The World Health Organization defines health as “a condition of complete physical, mental, and social well-being, rather than the absence of sickness or disability.” Throughout history, several definitions have been employed for various objectives. Healthy habits, such as regular physical activity and appropriate sleep, should be encouraged, while unhealthy habits, such as smoking and excessive stress, can be reduced or avoided. Some health-related factors are the result of individual choices, such as whether or not to engage in high-risk behaviour, while others are the result of structural factors, such as whether society is organised in a way that makes it easier or harder for people to obtain necessary healthcare services. Other factors, such as hereditary problems, are beyond the control of either individuals or groups.
The definition of health has changed over time. Early definitions of health, in keeping with the biological perspective, focused on the subject of the body’s ability to function; health was viewed as a state of normal function that may be interrupted from time to time by sickness. A state defined by anatomic, physiologic, and psychological integrity, the ability to execute personally valued family, job, and community tasks, and the ability to deal with physical, biological, psychological, and social stress is an example of such a description of health. The World Health Organization (WHO) then offered a definition that aimed higher, tying health to “physical, mental, and social well-being, rather than only the absence of disease and infirmity,” in 1948, in a major break from earlier definitions. Although this concept was praised by some as novel, it was also condemned for being ambiguous and overly wide, as well as not being quantitative. For a long time, it was dismissed as an impractical ideal, with most health conversations reverting to the biological model’s pragmatism.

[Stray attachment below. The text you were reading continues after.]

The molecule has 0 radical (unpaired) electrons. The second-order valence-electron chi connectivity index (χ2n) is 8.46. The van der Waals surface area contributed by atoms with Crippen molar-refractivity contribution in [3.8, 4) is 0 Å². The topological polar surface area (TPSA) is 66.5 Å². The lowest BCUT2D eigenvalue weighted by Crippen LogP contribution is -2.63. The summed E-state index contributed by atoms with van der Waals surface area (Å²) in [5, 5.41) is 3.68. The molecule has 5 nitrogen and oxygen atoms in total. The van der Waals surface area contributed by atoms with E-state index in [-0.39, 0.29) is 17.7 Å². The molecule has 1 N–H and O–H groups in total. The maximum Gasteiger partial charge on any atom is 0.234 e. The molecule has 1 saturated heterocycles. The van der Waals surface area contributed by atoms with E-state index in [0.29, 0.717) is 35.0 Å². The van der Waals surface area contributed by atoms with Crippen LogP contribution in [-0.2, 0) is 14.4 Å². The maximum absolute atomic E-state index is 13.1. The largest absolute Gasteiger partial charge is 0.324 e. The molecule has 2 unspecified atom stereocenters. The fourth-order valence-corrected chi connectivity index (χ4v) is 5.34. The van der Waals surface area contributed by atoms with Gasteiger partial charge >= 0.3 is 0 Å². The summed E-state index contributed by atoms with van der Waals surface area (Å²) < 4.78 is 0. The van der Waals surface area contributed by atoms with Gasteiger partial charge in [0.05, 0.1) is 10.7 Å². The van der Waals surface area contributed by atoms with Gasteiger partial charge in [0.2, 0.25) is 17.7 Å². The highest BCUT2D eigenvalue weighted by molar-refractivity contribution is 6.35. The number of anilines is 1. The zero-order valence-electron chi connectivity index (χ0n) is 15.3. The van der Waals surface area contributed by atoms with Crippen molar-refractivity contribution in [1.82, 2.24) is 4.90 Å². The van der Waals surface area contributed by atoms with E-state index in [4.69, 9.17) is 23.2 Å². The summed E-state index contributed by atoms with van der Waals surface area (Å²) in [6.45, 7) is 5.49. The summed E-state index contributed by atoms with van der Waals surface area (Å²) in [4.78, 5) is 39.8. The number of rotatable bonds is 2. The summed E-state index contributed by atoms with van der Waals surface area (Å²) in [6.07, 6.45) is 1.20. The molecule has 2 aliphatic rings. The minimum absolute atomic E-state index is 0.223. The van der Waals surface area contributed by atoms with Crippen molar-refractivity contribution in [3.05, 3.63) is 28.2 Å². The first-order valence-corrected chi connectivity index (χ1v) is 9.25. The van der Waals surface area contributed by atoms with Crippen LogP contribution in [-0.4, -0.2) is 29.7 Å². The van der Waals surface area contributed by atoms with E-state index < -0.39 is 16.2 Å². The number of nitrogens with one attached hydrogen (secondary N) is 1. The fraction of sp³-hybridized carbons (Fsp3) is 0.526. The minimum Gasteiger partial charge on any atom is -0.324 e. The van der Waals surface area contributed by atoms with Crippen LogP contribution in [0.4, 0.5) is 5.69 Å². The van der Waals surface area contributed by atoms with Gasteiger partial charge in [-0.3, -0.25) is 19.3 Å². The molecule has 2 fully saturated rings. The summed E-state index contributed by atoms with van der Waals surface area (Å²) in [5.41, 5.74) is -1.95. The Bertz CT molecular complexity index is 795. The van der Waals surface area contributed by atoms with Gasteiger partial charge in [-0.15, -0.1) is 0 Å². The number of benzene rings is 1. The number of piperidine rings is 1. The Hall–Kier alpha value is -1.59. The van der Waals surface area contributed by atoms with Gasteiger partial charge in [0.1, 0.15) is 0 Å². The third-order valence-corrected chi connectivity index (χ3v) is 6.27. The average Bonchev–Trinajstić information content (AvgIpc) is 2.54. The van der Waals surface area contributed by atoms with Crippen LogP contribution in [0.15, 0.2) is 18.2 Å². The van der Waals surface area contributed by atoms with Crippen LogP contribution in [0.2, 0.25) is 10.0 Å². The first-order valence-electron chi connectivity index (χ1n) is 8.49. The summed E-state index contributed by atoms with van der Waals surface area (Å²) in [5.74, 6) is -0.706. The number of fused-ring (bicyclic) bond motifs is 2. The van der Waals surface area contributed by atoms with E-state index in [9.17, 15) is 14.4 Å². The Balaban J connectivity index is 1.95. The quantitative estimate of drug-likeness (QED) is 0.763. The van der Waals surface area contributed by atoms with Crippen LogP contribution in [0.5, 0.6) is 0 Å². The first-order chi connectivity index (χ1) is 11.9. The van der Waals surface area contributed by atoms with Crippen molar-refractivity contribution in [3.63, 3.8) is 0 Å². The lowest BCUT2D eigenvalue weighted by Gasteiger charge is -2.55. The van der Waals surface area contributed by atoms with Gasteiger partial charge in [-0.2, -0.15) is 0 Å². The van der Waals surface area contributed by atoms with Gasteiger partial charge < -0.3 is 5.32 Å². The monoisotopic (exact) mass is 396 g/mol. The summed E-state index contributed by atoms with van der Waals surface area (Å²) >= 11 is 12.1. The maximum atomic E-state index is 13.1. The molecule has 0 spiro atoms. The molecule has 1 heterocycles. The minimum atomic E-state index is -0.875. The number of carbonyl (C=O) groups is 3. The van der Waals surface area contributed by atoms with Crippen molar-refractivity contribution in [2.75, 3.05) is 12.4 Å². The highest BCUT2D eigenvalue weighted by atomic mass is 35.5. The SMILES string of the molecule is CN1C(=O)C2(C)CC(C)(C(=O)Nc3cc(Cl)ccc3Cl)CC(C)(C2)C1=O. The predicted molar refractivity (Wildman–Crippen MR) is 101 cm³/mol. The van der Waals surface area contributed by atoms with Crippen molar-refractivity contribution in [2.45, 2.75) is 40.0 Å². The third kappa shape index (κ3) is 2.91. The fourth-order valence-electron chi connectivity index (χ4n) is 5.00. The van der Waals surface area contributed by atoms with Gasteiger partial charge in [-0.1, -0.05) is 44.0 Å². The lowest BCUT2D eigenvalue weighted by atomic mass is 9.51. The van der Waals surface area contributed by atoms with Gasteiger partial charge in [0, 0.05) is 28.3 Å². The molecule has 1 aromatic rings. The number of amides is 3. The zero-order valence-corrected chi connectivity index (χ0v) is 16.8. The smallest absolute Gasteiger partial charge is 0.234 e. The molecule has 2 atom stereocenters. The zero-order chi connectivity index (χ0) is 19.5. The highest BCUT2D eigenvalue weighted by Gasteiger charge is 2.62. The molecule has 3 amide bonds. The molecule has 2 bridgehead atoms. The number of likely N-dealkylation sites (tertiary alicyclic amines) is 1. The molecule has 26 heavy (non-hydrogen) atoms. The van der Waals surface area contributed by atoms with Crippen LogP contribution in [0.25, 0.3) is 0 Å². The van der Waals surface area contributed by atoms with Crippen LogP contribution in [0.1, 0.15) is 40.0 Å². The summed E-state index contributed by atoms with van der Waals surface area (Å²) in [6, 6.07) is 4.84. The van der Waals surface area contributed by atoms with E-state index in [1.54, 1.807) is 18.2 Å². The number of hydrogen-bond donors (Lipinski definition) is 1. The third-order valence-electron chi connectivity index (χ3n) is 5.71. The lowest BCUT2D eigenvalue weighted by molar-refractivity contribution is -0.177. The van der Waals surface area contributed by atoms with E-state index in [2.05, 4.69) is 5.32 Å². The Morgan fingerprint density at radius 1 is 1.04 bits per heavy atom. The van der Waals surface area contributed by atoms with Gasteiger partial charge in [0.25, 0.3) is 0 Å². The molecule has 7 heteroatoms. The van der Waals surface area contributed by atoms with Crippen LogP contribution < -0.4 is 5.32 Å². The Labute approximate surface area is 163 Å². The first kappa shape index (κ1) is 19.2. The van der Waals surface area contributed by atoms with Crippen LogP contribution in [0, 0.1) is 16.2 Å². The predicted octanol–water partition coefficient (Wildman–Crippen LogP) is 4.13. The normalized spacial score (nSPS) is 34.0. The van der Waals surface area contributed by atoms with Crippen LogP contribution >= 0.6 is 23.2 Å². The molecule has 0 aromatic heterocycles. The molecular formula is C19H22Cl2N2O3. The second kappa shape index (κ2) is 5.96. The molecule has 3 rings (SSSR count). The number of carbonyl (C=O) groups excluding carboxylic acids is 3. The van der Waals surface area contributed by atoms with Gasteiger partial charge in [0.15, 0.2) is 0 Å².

The same movement occurred in concepts of health, from perceiving sickness as a state to thinking of it as a process. Again, the WHO took the lead in fostering the development of the health promotion movement in the 1980s. This introduced a new understanding of health, not as a state, but as a dynamic of resiliency, or as “a resource for living.” The World Health Organization changed the definition of health in 1984, defining it as “the extent to which an individual or community is able to achieve ambitions and meet requirements, as well as to modify or cope with the environment.”